Catholic agency now social housing provider

De Paul House buildings in Warkworth.

De Paul House, on Auckland’s North Shore, has now become a social housing provider, in addition to its previous transitional housing and support services, after it successfully switched its transitional housing property in Warkworth to permanent rental accommodations for the families already occupying the properties. 

DPH general manager Jan Rutledge said this has been a big shift, which has been remarkable considering that it was achieved during alert levels 4 and 3 lockdowns. 

“The families in Warkworth are really well-integrated in that community. They are working up there. They are going to school. They are thriving. Their only challenge is around affordable housing,” she said. 

With the shift to permanent rental housing, these families gain independence. Ms Rutledge said that previously they would have had to follow rules such as no visitors after 9 pm, fortnightly inspection, and regular catch-ups with social workers. 

“It gives them permanency. And they have struggled, that community, to find quality and affordable housing up there in the Warkworth area,” she said. 

Ms Rutledge said most of the eleven families occupying the units belong to the lower income bracket. 

“They already pay a small contribution under transitional housing, but they’ll now move to the same rental as Kianga Ora or Housing New Zealand. So, you don’t pay more than 25 per cent of your income in rent. It’s affordable,” she said.  

Ms Rutledge said that community or social housing is something that DPH is looking at in terms of strategic direction. 

“But there’s always going to be a need for transitional housing. The need for transitional housing has not gone away. If anything, it’s increased hugely,” she said.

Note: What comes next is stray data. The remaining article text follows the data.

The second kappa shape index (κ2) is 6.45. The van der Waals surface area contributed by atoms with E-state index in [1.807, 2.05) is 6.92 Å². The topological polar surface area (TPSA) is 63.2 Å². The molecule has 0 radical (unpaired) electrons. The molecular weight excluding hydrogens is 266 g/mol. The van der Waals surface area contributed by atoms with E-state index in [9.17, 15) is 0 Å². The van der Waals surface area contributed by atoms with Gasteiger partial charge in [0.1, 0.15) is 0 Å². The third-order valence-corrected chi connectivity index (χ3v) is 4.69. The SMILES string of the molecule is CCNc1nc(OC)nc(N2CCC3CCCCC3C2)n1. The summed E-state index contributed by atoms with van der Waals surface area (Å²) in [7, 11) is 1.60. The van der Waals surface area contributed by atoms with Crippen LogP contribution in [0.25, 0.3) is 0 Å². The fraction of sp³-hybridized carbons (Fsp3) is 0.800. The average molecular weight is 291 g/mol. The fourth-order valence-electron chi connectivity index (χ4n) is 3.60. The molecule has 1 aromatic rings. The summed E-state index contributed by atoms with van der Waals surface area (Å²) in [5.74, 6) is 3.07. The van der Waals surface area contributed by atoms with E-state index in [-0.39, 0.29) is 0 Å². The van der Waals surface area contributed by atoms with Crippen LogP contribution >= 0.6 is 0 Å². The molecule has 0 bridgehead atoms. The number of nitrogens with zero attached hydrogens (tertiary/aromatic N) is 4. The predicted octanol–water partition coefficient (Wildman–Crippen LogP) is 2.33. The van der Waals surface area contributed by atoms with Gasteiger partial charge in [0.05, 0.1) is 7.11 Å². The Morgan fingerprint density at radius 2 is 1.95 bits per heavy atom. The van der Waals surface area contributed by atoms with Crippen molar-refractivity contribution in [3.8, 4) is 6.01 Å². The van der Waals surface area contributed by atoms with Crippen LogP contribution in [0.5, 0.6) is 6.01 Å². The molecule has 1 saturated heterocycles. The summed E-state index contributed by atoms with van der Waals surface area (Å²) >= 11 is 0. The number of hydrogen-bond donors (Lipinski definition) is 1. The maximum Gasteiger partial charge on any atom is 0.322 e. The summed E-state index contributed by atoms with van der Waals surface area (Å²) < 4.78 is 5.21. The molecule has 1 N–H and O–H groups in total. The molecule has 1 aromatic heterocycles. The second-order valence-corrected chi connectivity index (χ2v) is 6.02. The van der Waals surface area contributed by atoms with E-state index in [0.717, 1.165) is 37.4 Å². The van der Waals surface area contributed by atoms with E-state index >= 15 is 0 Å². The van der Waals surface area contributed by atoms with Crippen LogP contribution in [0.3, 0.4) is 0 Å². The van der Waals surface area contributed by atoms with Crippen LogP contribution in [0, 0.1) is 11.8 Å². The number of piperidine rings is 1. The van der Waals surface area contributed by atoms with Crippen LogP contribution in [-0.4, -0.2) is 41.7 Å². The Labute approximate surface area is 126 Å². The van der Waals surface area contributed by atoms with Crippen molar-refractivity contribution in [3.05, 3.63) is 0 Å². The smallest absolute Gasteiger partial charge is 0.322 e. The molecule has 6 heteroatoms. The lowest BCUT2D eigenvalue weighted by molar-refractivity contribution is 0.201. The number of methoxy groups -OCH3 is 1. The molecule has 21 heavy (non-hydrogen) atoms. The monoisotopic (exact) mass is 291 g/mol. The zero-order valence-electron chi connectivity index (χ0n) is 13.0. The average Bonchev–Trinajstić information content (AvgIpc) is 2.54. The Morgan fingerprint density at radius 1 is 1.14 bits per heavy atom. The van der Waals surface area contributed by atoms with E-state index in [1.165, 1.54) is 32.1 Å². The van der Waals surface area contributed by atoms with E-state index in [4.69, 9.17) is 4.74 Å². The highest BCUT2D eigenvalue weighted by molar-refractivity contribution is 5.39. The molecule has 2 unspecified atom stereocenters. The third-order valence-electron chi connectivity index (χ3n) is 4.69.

Ms Rutledge said that the recent lockdowns had been challenging for the staff, and had affected projects that are already in the pipeline. 

The Akoranga property that is being redeveloped with the Auckland diocese was supposed to be opened by November 1, but was delayed because the builders cannot go to the site under level 4 – and the building materials were also delayed. 

“We’re still hopeful that it will open [at the] end of November . . . and those are another 10 quality units,” she said. 

Ms Rutledge said the units at Lake Road in Narrowneck also took a while to be opened because the furniture that came from overseas was held up at the Napier port. 

“But that’s all sorted. We’ve now got four families living in there,” she said. She said the 12-unit property will be filled up by the middle of October. 

She said it was challenging to interview families and give the inductions by Zoom. 

“It’s very hard for the family, too, because they have to trust us, without necessarily getting to know us,” Ms Rutledge said. 

She said a young mum who came to the Lake Road property broke down in tears of relief. The mum and her child previously lived in a motel which didn’t have a kitchen. The Lake Road property is new, with high end appliances and heating.  

Ms Rutledge said the Covid-19 Delta variant also necessitated an additional screen stage in the interviews of prospective clients by DPH. 

“We’re asking them now, in the admission interview, ‘have you been vaccinated?’ Many of our people have been fully vaccinated, but for those who haven’t, we actually ask them to do a Covid test. So that’s a new part to our admissions,” she said. 

“The other part of what we can do is sending them the right information. We also have a mobile vaccination clinic coming to our sites next week just to help people.” 

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Rowena Orejana

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